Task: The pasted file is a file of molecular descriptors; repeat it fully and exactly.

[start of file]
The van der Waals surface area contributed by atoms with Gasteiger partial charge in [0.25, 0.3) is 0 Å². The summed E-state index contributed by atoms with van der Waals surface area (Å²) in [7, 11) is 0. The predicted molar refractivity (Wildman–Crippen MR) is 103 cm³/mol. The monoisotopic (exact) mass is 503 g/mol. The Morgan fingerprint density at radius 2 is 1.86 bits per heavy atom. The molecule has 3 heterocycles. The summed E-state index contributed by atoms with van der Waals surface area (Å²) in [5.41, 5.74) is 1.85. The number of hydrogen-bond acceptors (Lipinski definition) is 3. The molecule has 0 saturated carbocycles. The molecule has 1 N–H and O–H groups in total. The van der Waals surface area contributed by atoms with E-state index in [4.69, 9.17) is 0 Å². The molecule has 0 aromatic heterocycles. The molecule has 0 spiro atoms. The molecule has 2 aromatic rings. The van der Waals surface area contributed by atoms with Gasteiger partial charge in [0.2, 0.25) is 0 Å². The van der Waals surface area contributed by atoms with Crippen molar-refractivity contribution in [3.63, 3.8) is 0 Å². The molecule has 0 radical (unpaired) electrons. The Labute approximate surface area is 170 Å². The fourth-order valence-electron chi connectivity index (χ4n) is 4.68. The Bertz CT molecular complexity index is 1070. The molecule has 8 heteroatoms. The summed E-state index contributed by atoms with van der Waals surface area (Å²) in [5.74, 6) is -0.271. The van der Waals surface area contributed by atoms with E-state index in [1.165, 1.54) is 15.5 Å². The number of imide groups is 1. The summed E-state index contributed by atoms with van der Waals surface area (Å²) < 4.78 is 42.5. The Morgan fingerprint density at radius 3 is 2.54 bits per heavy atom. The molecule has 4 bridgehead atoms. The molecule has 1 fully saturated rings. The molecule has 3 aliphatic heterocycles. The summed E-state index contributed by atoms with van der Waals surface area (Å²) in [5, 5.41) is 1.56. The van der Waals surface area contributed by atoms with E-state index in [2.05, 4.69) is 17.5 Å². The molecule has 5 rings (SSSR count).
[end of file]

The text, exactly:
The van der Waals surface area contributed by atoms with Gasteiger partial charge in [0.25, 0.3) is 0 Å². The summed E-state index contributed by atoms with van der Waals surface area (Å²) in [7, 11) is 0. The predicted molar refractivity (Wildman–Crippen MR) is 103 cm³/mol. The monoisotopic (exact) mass is 503 g/mol. The Morgan fingerprint density at radius 2 is 1.86 bits per heavy atom. The molecule has 3 heterocycles. The summed E-state index contributed by atoms with van der Waals surface area (Å²) in [5.41, 5.74) is 1.85. The number of hydrogen-bond acceptors (Lipinski definition) is 3. The molecule has 0 saturated carbocycles. The molecule has 1 N–H and O–H groups in total. The van der Waals surface area contributed by atoms with E-state index in [4.69, 9.17) is 0 Å². The molecule has 0 aromatic heterocycles. The molecule has 0 spiro atoms. The molecule has 2 aromatic rings. The van der Waals surface area contributed by atoms with Gasteiger partial charge in [0.2, 0.25) is 0 Å². The van der Waals surface area contributed by atoms with Crippen molar-refractivity contribution in [3.63, 3.8) is 0 Å². The molecule has 0 radical (unpaired) electrons. The Labute approximate surface area is 170 Å². The fourth-order valence-electron chi connectivity index (χ4n) is 4.68. The Bertz CT molecular complexity index is 1070. The molecule has 8 heteroatoms. The summed E-state index contributed by atoms with van der Waals surface area (Å²) in [5.74, 6) is -0.271. The van der Waals surface area contributed by atoms with E-state index in [1.165, 1.54) is 15.5 Å². The number of imide groups is 1. The summed E-state index contributed by atoms with van der Waals surface area (Å²) < 4.78 is 42.5. The Morgan fingerprint density at radius 3 is 2.54 bits per heavy atom. The molecule has 4 bridgehead atoms. The molecule has 1 fully saturated rings. The molecule has 3 aliphatic heterocycles. The summed E-state index contributed by atoms with van der Waals surface area (Å²) in [5, 5.41) is 1.56. The van der Waals surface area contributed by atoms with E-state index in [2.05, 4.69) is 17.5 Å². The molecule has 5 rings (SSSR count).